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Stolen data of over 5.4 million Twitter users distributed on hacking forum

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Over 5.4 million user records from Twitter containing private information are being distributed freely on a hacking forum. The data was scraped off Twitter using an API vulnerability fixed in January this year. 

The vulnerability in question allowed attackers to input private information like email addresses or phone numbers when logging into Twitter and fetch the Twitter ID associated with them. The vulnerability was disclosed in Twitter’s HackerOne bug bounty program and allowed a threat actor named ‘devil’ to scrape data off twitter, which they attempted to sell on a hacking forum in July this year for $30,000.

This threat actor shared this API vulnerability with Pompompurin, the owner of BreachForums, who then exploited the bug further and created the data dump. Pompompurin confirmed to the BleepingComputer that this was the same data dump on sale on the forum containing 5,485,635 Twitter user records.

Chad Loder’s post of the redacted sample of the larger Twitter leak database.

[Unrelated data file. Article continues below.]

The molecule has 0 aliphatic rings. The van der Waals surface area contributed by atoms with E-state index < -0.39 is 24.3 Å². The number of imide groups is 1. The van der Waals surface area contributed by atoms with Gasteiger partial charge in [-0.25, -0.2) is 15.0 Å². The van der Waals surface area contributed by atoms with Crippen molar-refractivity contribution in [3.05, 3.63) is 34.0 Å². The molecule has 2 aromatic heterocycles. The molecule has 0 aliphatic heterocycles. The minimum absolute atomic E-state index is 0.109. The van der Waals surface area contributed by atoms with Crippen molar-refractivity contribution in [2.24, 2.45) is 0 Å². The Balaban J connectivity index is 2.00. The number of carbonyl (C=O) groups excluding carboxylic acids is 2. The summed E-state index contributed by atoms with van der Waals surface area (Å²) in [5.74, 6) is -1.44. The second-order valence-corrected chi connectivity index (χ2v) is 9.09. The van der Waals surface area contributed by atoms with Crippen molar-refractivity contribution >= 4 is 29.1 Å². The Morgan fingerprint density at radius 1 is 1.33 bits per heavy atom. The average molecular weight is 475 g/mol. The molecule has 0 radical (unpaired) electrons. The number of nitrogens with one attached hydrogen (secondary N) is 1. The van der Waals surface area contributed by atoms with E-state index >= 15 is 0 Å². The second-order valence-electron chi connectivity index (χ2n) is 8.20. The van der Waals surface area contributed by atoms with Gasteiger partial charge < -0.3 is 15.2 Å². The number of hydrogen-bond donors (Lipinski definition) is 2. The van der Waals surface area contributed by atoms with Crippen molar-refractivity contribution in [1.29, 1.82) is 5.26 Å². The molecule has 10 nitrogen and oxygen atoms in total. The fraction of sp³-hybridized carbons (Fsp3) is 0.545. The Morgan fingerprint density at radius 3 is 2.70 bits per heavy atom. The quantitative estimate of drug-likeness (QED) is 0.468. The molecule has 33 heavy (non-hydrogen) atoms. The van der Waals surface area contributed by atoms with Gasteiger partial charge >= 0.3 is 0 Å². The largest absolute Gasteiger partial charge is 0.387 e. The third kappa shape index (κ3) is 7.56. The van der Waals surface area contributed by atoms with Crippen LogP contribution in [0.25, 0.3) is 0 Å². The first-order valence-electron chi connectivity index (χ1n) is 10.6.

Since then, the database has been shared for free in September and now on November 24 on BreachForums. In addition to the 5.4 million records, there was also an additional 1.4 million Twitter profiles of suspended users collected using a different API, bringing the total to 6.8 million publicly available on the forum. 

According to security researcher Chad Loder, there are also reports of an even larger database consisting of tens of millions of Twitter profiles, who spoke about the dump on Twitter itself and were later suspended from the platform. Loder has since posted a redacted sample of this database on Mastodon

The database reportedly contains multiple files organising the data according to country and area code. This includes regions like Europe, Israel and the USA, with up to 17 million records. The creator of this database is unknown at the time of writing. 

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Yadullah Abidi

Yadullah Abidi

Yadullah is a Computer Science graduate who writes/edits/shoots/codes all things cybersecurity, gaming, and tech hardware. When he's not, he streams himself racing virtual cars. He's been writing and reporting on tech and cybersecurity with websites like Candid.Technology and MakeUseOf since 2018. You can contact him here: